2. I’d have to think on this one… it might be possible to do this, but it would take some coding. The simulator isn’t set up right now to handle more than one enchant per weapon. We do plan to implement a new approach to handling enchants/gems in the Shadowlands version of the site that we’re currently working on, which might handle this better, and could be ported to the classic version.

  3. I’d have to ask @Swol to check out how we are estimating Darkmantle and get back to you. I can’t remember off the top of my head.

  4. If you have a specific case where you think that locking in a piece is finding a better solution, click the “help” link next to the big Best in Slot or Best in Bags header, then follow the instructions to create a snapshot ID and copy it into a post here. We can then take a look at the specific case and see what’s up. It’s not impossible that locking an item could cause the optimizer to find a better solution due to having a more restricted input, but it should be rare, and the difference should be very small. When we get specific cases from users of this happening we use it to tweak the algorithm as needed.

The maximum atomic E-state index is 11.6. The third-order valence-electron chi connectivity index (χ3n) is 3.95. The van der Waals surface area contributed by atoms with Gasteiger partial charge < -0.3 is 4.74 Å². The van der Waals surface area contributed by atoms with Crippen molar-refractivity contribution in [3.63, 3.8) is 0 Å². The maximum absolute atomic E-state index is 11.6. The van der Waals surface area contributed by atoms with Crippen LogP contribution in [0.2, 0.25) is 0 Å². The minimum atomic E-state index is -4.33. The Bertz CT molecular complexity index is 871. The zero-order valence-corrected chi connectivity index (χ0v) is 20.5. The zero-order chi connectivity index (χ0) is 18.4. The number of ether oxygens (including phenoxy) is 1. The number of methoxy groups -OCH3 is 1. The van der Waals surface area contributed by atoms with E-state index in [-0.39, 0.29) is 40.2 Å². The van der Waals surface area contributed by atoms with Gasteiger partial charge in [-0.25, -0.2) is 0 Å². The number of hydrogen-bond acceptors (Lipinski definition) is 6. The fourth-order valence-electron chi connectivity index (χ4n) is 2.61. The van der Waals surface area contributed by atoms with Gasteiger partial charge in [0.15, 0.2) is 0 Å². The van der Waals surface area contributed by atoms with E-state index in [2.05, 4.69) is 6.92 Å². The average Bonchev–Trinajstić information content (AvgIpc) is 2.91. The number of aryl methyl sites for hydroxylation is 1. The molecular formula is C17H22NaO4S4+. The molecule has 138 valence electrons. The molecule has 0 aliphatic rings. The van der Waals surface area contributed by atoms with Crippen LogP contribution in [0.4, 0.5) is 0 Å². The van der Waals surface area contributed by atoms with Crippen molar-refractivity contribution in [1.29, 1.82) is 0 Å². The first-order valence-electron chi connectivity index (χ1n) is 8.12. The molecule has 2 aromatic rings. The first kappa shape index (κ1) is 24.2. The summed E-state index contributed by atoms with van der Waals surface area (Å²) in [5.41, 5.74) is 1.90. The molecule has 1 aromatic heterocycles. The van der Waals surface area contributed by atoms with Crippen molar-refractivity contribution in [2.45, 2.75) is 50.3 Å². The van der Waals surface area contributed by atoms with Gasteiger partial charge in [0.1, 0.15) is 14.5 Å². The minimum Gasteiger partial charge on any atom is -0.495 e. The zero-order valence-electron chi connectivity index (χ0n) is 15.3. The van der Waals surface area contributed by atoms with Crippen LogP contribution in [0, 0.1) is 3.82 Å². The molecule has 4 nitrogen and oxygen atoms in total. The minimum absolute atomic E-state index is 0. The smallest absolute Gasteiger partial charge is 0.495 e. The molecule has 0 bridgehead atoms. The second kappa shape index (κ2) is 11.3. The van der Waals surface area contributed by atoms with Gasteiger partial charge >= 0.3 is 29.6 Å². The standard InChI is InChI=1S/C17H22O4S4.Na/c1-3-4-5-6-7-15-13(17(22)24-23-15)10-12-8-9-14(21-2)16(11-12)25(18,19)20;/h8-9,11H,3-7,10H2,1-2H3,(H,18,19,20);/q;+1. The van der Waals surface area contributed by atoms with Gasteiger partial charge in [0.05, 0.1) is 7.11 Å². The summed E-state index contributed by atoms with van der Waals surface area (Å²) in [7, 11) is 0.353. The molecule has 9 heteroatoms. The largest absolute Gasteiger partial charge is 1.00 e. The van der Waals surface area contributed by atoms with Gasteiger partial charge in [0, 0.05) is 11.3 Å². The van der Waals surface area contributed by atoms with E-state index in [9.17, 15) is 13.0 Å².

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I am using a 3% proc rate on Darkmantle, which was the best information that I could find. It is very hard for me to believe that it is as good as people think… just from the item level alone, unless the proc rate is in fact much higher than 3%. As far as I could find, it does not use an actual PPM mechanic, it uses a flat % proc rate - which would explain whey you see more procs when you have faster autos.

I am not wasting any energy in my calculations. I think it is generally possible to avoid wasting energy in classic, unless you are specifically trying to pool energy at some point and then get a lucky proc. If wasted energy is a big issue, I could incorporate that into the calculations, but as you mentioned, I seem to be getting reasonable results across the board for rogue gear.